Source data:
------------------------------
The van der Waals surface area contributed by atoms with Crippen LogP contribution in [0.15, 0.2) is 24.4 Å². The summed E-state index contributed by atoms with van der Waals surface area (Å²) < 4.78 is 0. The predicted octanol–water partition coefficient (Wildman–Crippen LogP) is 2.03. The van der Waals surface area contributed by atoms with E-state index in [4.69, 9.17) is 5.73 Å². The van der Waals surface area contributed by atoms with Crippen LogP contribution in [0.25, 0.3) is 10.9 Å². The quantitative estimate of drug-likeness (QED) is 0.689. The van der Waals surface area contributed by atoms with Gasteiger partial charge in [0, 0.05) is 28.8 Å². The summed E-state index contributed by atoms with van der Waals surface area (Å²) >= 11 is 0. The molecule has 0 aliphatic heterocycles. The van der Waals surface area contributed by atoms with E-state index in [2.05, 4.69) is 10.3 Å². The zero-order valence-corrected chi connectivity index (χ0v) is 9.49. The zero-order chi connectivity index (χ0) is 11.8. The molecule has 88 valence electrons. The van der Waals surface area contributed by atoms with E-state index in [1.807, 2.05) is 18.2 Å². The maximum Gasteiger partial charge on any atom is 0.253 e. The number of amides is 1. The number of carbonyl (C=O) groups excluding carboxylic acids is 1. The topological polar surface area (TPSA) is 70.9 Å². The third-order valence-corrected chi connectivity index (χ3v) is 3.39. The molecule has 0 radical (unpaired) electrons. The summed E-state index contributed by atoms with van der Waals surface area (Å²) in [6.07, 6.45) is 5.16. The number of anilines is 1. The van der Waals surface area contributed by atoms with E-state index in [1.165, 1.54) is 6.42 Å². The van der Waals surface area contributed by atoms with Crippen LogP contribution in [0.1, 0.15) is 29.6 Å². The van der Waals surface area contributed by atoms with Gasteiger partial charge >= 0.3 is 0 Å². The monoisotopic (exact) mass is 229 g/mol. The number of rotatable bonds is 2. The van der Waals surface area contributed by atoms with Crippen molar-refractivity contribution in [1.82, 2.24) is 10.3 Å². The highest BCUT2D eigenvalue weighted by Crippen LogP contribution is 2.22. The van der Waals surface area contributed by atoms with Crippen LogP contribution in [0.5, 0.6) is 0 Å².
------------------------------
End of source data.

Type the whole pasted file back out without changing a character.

The van der Waals surface area contributed by atoms with Crippen LogP contribution in [0.15, 0.2) is 24.4 Å². The summed E-state index contributed by atoms with van der Waals surface area (Å²) < 4.78 is 0. The predicted octanol–water partition coefficient (Wildman–Crippen LogP) is 2.03. The van der Waals surface area contributed by atoms with E-state index in [4.69, 9.17) is 5.73 Å². The van der Waals surface area contributed by atoms with Crippen LogP contribution in [0.25, 0.3) is 10.9 Å². The quantitative estimate of drug-likeness (QED) is 0.689. The van der Waals surface area contributed by atoms with Gasteiger partial charge in [0, 0.05) is 28.8 Å². The summed E-state index contributed by atoms with van der Waals surface area (Å²) >= 11 is 0. The molecule has 0 aliphatic heterocycles. The van der Waals surface area contributed by atoms with E-state index in [2.05, 4.69) is 10.3 Å². The zero-order valence-corrected chi connectivity index (χ0v) is 9.49. The zero-order chi connectivity index (χ0) is 11.8. The molecule has 88 valence electrons. The van der Waals surface area contributed by atoms with E-state index in [1.807, 2.05) is 18.2 Å². The maximum Gasteiger partial charge on any atom is 0.253 e. The number of amides is 1. The number of carbonyl (C=O) groups excluding carboxylic acids is 1. The topological polar surface area (TPSA) is 70.9 Å². The third-order valence-corrected chi connectivity index (χ3v) is 3.39. The molecule has 0 radical (unpaired) electrons. The summed E-state index contributed by atoms with van der Waals surface area (Å²) in [6.07, 6.45) is 5.16. The number of anilines is 1. The van der Waals surface area contributed by atoms with E-state index in [1.165, 1.54) is 6.42 Å². The van der Waals surface area contributed by atoms with Crippen LogP contribution in [0.1, 0.15) is 29.6 Å². The van der Waals surface area contributed by atoms with Gasteiger partial charge >= 0.3 is 0 Å². The monoisotopic (exact) mass is 229 g/mol. The number of rotatable bonds is 2. The van der Waals surface area contributed by atoms with Crippen molar-refractivity contribution in [1.82, 2.24) is 10.3 Å². The highest BCUT2D eigenvalue weighted by Crippen LogP contribution is 2.22. The van der Waals surface area contributed by atoms with Crippen LogP contribution in [0.5, 0.6) is 0 Å².